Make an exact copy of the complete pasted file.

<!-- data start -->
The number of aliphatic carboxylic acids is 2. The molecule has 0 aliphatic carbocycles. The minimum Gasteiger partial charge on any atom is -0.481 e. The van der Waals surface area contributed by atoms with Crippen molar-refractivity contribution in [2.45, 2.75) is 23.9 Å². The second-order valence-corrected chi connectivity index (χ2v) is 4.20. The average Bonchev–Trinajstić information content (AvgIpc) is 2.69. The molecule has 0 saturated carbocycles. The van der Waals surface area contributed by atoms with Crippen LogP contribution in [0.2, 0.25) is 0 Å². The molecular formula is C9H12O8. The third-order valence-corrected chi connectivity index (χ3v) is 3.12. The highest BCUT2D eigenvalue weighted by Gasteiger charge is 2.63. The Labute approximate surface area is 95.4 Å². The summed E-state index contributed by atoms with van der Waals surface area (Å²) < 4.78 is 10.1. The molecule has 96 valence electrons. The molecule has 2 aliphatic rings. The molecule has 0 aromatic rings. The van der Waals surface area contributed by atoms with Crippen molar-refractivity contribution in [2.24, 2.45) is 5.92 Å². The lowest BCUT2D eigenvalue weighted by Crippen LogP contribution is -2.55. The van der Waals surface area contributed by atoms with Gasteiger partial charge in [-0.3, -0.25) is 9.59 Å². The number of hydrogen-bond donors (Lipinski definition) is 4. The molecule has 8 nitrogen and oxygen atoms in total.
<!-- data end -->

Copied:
The number of aliphatic carboxylic acids is 2. The molecule has 0 aliphatic carbocycles. The minimum Gasteiger partial charge on any atom is -0.481 e. The van der Waals surface area contributed by atoms with Crippen molar-refractivity contribution in [2.45, 2.75) is 23.9 Å². The second-order valence-corrected chi connectivity index (χ2v) is 4.20. The average Bonchev–Trinajstić information content (AvgIpc) is 2.69. The molecule has 0 saturated carbocycles. The van der Waals surface area contributed by atoms with Crippen LogP contribution in [0.2, 0.25) is 0 Å². The molecular formula is C9H12O8. The third-order valence-corrected chi connectivity index (χ3v) is 3.12. The highest BCUT2D eigenvalue weighted by Gasteiger charge is 2.63. The Labute approximate surface area is 95.4 Å². The summed E-state index contributed by atoms with van der Waals surface area (Å²) < 4.78 is 10.1. The molecule has 96 valence electrons. The molecule has 2 aliphatic rings. The molecule has 0 aromatic rings. The van der Waals surface area contributed by atoms with Crippen molar-refractivity contribution in [2.24, 2.45) is 5.92 Å². The lowest BCUT2D eigenvalue weighted by Crippen LogP contribution is -2.55. The van der Waals surface area contributed by atoms with Gasteiger partial charge in [-0.3, -0.25) is 9.59 Å². The number of hydrogen-bond donors (Lipinski definition) is 4. The molecule has 8 nitrogen and oxygen atoms in total.